Networks Hype Obama's 'Special Bond' With the Pope, Downplay Disagreements

Thursday's network morning shows tripped over themselves in their rush to fawn over President Obama meeting Pope Francis for the first time at the Vatican. At the top of ABC's Good Morning America, co-host Robin Roberts touted how the President "feels a special bond with the Pontiff." On NBC's Today, chief White House correspondent Chuck Todd spoke of an "ideological comfort level" between the two leaders, while on CBS This Morning, White House correspondent Major Garrett described their "genuine connection." [Listen to the audio]

While ABC, NBC, and CBS provided a combined 14 minutes 30 seconds of coverage to the papal meeting on Thursday, only 2 minutes 21 seconds of that air time referred to the fundamental disagreements between Obama and the Pope on a host of issues. Instead, the morning broadcasts chose to play up the "common ground" between the two men on issues of "income inequality" and "social justice."

On GMA, White House correspondent Jon Karl declared: "The White House has said that the President hoped to use this meeting to get to know Pope Francis, somebody who he has clearly been fascinated by, as most of us in the United States are, and he has expressed gratitude to the Pope for his commitment to social justice and equality."

Todd touted on Today: "It's a meeting the President has been talking up for months, been more excited about it than he usually is for other meetings with world leaders....the President said he wanted the main topic of his conversation to be about income inequality across the globe, saying, 'It's not just an economic issue, it's a moral issue.'"

On CBS This Morning, Garrett proclaimed: "Mr. Obama told the Pope the audience was a great honor and that he was a great admirer....At this year's National Prayer Breakfast in Washington, the President identified with the Pontiff's actions and his call to aid the impoverished."

NBC spent the most time – 1 minute 22 seconds – on the contentious topics that divided the Obama White House and the Vatican:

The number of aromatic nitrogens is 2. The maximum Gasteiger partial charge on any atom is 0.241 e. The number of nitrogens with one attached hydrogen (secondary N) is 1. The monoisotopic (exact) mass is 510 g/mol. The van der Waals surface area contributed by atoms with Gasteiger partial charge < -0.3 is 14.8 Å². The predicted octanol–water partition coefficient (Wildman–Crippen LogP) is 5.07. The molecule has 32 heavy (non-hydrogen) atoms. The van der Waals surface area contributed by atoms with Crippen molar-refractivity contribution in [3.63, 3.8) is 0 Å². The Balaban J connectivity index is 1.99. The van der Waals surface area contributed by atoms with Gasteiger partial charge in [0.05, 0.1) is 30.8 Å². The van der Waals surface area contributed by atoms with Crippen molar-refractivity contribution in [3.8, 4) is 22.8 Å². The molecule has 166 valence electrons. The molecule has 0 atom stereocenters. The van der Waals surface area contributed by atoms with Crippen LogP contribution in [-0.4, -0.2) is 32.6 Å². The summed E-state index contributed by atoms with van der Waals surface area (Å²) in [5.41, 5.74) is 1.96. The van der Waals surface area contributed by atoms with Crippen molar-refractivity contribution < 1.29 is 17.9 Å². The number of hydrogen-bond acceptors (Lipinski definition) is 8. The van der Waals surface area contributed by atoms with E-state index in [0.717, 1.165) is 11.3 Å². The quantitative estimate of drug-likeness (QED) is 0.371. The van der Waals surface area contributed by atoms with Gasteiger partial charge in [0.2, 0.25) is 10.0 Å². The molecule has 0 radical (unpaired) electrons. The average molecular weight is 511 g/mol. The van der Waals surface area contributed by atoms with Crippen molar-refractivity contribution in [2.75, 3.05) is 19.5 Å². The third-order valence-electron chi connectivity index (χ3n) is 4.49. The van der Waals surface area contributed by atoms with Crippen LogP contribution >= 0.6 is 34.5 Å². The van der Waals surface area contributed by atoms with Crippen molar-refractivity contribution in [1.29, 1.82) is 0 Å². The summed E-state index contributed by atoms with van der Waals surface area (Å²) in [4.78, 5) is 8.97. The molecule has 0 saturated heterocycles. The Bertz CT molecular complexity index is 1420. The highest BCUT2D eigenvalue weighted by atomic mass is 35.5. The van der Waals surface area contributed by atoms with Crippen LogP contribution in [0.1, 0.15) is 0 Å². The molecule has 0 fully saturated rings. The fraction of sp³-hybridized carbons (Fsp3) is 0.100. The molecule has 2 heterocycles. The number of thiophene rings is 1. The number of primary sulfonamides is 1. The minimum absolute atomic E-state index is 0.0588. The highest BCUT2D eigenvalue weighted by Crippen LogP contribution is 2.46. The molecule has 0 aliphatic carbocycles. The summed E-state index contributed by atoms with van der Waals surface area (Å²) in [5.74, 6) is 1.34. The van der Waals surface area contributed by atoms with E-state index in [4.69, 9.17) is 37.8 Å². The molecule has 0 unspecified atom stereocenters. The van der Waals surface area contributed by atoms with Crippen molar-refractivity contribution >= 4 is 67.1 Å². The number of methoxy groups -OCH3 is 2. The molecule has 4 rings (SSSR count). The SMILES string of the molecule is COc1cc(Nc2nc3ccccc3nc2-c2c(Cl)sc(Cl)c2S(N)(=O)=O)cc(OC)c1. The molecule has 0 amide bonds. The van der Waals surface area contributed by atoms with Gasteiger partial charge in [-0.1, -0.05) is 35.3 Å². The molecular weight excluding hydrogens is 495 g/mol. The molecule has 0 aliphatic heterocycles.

TODD: Now it's worth noting that yesterday the Vatican put out an official press release, not highlighting the ways that President Obama and Pope Francis agree, but on some of the big disagreements. Calling this "a complex time," noting the fact that the Pope disagrees with the President's contraceptive coverage on health care and not happy about the growing movement of gay marriage being legalized in the United States. Matt.

MATT LAUER: Well, Chuck, let's follow up on that, then. Do we know anything about the tone of the discussion when those subjects, the ones you just mentioned and some others where they disagree, were brought up?

TODD: Well, we know that the President really wanted to talk about income inequality and he keeps bringing that up, had that interview this morning with the Italian newspaper. And it's our understanding that the Pope himself was not going to be digging into the details and getting into the pointed ways.

Somebody who's very close, a close watcher of the Catholic Church said he would be acting more like a pastor, that the more pointed disagreements were going to come up in a meeting afterwards that takes place between the Vatican secretary of state, the President, even John Kerry would be in that one. And that's where these political disagreements, the issue of religious freedom – which of course we've got that big Supreme Court case that's tackling that right now, on that issue of contraceptive coverage – that's where these topics, uncomfortable topics, frankly, for the President politically, were likely to come up.

Karl mentioned those divisions for 20 seconds on ABC, and dismissed them just as quickly:

Well, clearly they don't see eye to eye on many social issues such as gay marriage and abortion, but there is a lot of common ground between this President and this Pope, particularly on the issue of incoming equality and social justice....So while the Pope and the President don't see eye to eye on a lot of those social issues, there is certainly common cause on the issue of equality and fighting poverty as a moral issue.

Despite Garrett offering two reports at the top of the 7 a.m. ET and 8 a.m. ET hours respectively, no mention was made of the controversial issues until the end of an 8:30 a.m. ET story by fellow correspondent Bill Plante, which amounted to 39 seconds:

For President Obama this is a second trip to the Vatican. He and Mrs. Obama met with Pope Benedict XVI in 2009 during which the pope pressed the president on the issues of abortion and stem cell research. While there was talk of policy differences today, there is a little more personal common ground for President Obama and Pope Francis....

We may never know what they talked about in private, but there was a hint yesterday on the authority of the Vatican radio. They noted the controversy over heath care in this country requiring mandatory coverage of sterilization, contraception and abortion and about other issues like same-sex marriage.

Contradicting Plante's assertion that "we may never know what they talked about," the Vatican released a statement about the meeting, which said in part: "...there was a discussion on questions of particular relevance for the Church in that country [the United States], such as the exercise of the rights to religious freedom, life and conscientious objection..."